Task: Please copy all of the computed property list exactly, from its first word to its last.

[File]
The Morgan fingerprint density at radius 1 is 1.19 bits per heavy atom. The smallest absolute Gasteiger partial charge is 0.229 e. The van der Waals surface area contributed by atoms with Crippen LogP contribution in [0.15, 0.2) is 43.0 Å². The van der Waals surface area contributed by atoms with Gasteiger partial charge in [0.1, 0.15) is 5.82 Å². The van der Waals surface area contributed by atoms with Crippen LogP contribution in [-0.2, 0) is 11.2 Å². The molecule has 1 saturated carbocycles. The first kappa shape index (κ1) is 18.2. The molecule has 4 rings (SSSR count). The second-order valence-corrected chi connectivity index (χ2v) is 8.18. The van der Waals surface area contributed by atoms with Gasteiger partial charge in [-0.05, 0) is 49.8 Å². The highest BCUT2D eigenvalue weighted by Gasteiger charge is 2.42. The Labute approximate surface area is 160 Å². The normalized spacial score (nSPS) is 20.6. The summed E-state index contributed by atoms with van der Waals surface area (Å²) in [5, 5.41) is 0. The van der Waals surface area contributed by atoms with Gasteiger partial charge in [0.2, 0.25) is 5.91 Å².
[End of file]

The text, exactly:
The Morgan fingerprint density at radius 1 is 1.19 bits per heavy atom. The smallest absolute Gasteiger partial charge is 0.229 e. The van der Waals surface area contributed by atoms with Crippen LogP contribution in [0.15, 0.2) is 43.0 Å². The van der Waals surface area contributed by atoms with Gasteiger partial charge in [0.1, 0.15) is 5.82 Å². The van der Waals surface area contributed by atoms with Crippen LogP contribution in [-0.2, 0) is 11.2 Å². The molecule has 1 saturated carbocycles. The first kappa shape index (κ1) is 18.2. The molecule has 4 rings (SSSR count). The second-order valence-corrected chi connectivity index (χ2v) is 8.18. The van der Waals surface area contributed by atoms with Gasteiger partial charge in [-0.05, 0) is 49.8 Å². The highest BCUT2D eigenvalue weighted by Gasteiger charge is 2.42. The Labute approximate surface area is 160 Å². The normalized spacial score (nSPS) is 20.6. The summed E-state index contributed by atoms with van der Waals surface area (Å²) in [5, 5.41) is 0. The van der Waals surface area contributed by atoms with Gasteiger partial charge in [0.2, 0.25) is 5.91 Å².